Gophers often destroy yards and gardens by burrowing tunnels in the ground and feeding on cultivated plants. They also damage other items such as water pipes and sprinklers. The tunnels disturb the appearance of the landscape, and any water leaking from pipes and sprinklers may erode the soil. You may be able to kill gophers by feeding them poison.
People may recommend using common food items to kill gophers, but these home remedies don't usually work. Food items believed to kill gophers include chewing gum and chocolate laxatives. The University of California at Davis conducted an experiment whereby captive gophers were fed these food items. Neither chewing gum nor chocolate laxatives killed them. In fact, the captive gophers actually developed a sweet tooth. People may think these items kill gophers because they see no signs of gophers after spreading these items in an infested area.
The most common gopher bait is grain treated with strychnine, a poison that occurs naturally in plants. A strychnine concentration of 0.5 percent can usually kill a gopher with just one feeding. This concentration may not kill large gophers, but you can't get a higher concentration for home use. If gophers don't eat the bait, it breaks down within days in damp soil so it doesn't harm non-target animals.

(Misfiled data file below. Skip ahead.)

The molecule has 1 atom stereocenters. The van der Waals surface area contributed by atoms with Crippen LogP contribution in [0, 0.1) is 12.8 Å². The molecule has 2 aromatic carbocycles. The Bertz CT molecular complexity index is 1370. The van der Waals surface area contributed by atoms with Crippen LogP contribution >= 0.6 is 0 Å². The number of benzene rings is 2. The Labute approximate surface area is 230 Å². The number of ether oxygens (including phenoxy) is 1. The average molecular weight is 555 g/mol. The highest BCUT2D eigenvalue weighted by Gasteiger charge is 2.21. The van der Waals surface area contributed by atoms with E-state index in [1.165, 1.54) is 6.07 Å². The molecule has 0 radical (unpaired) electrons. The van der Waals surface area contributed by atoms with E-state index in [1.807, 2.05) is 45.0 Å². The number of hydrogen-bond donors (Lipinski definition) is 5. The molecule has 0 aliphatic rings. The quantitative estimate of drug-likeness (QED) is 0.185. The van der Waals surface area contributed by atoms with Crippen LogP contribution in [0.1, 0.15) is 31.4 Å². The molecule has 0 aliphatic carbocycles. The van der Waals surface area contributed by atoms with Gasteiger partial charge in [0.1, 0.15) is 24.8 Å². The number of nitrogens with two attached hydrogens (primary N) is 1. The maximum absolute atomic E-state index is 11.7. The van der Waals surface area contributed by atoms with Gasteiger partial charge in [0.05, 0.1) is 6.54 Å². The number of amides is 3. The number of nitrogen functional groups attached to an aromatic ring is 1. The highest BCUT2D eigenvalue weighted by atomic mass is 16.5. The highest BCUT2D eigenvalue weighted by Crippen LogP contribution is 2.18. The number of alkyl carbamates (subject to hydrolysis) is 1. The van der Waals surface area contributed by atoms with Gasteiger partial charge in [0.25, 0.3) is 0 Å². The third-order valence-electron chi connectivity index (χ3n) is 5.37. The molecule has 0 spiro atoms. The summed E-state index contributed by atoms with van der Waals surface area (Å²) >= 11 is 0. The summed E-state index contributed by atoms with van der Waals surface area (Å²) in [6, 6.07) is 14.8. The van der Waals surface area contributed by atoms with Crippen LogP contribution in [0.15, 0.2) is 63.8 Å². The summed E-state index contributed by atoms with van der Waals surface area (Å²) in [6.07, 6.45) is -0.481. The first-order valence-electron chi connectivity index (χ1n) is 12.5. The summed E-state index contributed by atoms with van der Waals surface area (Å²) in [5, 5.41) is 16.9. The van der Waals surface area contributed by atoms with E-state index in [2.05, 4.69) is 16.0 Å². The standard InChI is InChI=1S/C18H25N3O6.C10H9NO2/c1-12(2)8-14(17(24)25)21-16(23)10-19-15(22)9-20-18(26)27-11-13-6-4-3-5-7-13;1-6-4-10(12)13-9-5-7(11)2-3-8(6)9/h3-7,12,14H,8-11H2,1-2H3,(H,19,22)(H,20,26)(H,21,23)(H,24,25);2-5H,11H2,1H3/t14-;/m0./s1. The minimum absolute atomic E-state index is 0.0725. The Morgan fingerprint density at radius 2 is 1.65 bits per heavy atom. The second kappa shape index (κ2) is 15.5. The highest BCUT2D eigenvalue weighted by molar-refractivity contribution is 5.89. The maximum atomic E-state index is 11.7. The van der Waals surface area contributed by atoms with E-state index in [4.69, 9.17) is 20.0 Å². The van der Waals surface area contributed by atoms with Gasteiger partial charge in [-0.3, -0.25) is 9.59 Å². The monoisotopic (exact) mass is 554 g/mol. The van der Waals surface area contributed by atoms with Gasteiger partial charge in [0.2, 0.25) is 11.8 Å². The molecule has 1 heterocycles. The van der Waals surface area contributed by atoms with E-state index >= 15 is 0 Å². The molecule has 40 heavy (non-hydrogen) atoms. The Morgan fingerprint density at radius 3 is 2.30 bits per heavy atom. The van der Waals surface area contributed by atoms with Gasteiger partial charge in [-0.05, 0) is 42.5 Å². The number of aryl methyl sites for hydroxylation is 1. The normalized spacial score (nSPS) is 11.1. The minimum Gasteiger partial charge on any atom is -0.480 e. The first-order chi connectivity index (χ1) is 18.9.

People usually use anticoagulant baits for rats and mice, but you can also use them for gophers. With diphacinone as the active ingredient, the bait kills gophers slowly in five to 10 days. The bait usually comes in a solid block form that contains the poison and grain. An anticoagulant bait is safer because it doesn't immediately kill the animal that feeds on it. According to the University of California at Davis, this type of bait controls gophers effectively.
To be successful, you have to place the bait in the appropriate location such as the gopher's main tunnel. To find this tunnel, stick a gopher probe into the ground near the gopher's soil mound. You can obtain a gopher probe from a garden center. Don't place poisoned bait on the ground surface, where it can harm pets and other non-target animals.
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